French automaker PSA Peugeot Citroen will join forces with its Chinese joint venture and a Chinese bank to open a car financing business in the world's fastest-growing car market.
Banque PSA Finance, the automaker's financing arm, will team up with the Dongfeng Peugeot Citroen JV and Bank of China International - a Hong Kong-based investment Bank - to create a car financing JV, said Liu Weidong, president of Dongfeng Peugeot Citroen.
"Bank of China International will control a majority stake in the expected car financing joint venture," Liu told China Daily.
"We expect to clinch a deal within the next two to three months and will apply to the regulators."
If the joint venture is created, PSA Peugeot Citreon is expected to be the first foreign automaker to conduct car financing business in China.
Liu did not reveal the total investment in and the specific equity structure of the new joint venture.
Non-bank auto financing companies in China are required to have assets of at least 4 billion yuan (US$483 million), but some domestic enterprises complain that this criteria is too strict.
The China Banking Regulatory Commission last November approved the preparation of auto financing operations in China by Germany's Volkswagen AG, Toyota Motor Corp of Japan and US General Motors Corp.
The German automaker said its financial arm - Volkswagen Financial Services AG - will start operating in the second half of this year with the establishment of a wholly owned branch in Beijing.
Toyota will also set up a wholly owned car financing branch in China, while General Motors Acceptance Corp - the world's No 1 automaker's financial arm - will form a financing joint venture with local partner Shanghai Automotive Industry Corp.
"We will first focus on wholesale car financing and will provide the service to individuals in the future when a sound social credit system is established in China," Liu said.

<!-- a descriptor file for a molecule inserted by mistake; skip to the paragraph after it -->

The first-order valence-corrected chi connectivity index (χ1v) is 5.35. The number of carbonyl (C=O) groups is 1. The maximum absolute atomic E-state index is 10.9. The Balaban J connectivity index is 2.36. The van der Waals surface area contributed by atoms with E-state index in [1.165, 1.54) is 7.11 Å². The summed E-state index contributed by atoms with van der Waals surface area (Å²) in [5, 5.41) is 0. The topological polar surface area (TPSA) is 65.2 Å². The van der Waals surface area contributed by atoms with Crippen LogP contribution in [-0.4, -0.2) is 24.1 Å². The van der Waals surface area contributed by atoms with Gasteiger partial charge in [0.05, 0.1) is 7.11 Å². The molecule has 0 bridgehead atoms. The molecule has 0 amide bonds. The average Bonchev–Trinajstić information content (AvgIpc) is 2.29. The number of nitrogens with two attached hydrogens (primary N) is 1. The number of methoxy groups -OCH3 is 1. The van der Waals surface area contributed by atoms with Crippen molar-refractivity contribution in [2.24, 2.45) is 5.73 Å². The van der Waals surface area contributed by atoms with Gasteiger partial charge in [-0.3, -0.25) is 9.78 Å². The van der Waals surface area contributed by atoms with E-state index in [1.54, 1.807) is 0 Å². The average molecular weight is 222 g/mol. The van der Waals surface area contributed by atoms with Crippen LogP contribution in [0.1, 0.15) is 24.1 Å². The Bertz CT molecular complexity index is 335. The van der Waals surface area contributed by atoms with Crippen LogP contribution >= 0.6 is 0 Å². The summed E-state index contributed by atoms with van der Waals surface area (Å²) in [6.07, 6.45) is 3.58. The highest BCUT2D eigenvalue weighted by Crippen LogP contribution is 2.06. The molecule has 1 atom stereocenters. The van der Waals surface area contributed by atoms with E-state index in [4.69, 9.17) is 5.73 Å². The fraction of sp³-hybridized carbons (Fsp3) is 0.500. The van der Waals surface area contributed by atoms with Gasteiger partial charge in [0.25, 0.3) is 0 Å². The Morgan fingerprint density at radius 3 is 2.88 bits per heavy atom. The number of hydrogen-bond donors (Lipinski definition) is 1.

Although automakers and commercial banks appear not to be very active in the lucrative business, auto financing does have great potential in China.
"Automakers and commercial banks face risks providing car buyers with loans due to the lack of a sound social credit system and frequent car price cuts in China," said Zhang Xin, an auto analyst at Guotai & Jun'an Securities Co.
At present, less than 20 percent of cars in China are sold with loans, compared with around 70 percent in developed countries.
Car financing generates 60 to 70 percent of the total profits of foreign auto giants, such as General Motors and Ford.
"We applied to regulators at the end of March, but there are great risks in doing car financing business in China now and we should be cautious," said Ford Motor China spokesman Kenneth Hsu.
Ford Credit Company, the world's second biggest automaker's financing division, intends to set up a wholly owned branch in China, which will be named Ford Motor China Financial Co, Hsu said.
Many Chinese insurance companies withdrew from the auto loan insurance business after widespread debt defaults and fraud led to mounting pay-outs mainly resulting from the lack of a sound social credit system.
Auto insurance accounts for more than 60 percent of all property insurance premiums in China.
Non-bank auto financing companies must also have capital adequacy ratios of 10 percent, which is stricter than the 8 percent requirement on commercial banks, according to the commission's regulations.
Total outstanding guaranteed loans must not exceed 200 percent of auto financing companies' registered capital, nor can they offer preferential treatment to related parties.
PSA Peugeot Citroen's car manufacturing joint venture with Dongfeng Motor Corp is producing the Citroen Fukang, Elysee, Picasso and Xsara models, and the Peugeot 307 which was launched last month.
The joint venture, based in Wuhan, the capital of Central China's Hubei Province, plans to sell 150,000 cars this year, up from 100,000 units last year. It also aims to increase sales to 300,000 cars before 2007.
The joint venture plans to introduce a new Citroen or Peugeot model every year from 2004 to 2009.
Sales of China-made vehicles grew by 28.6 percent year-on-year to almost 1.78 million units during the first four months of this year, including 787,200 passenger cars.
(China Daily May 26, 2004)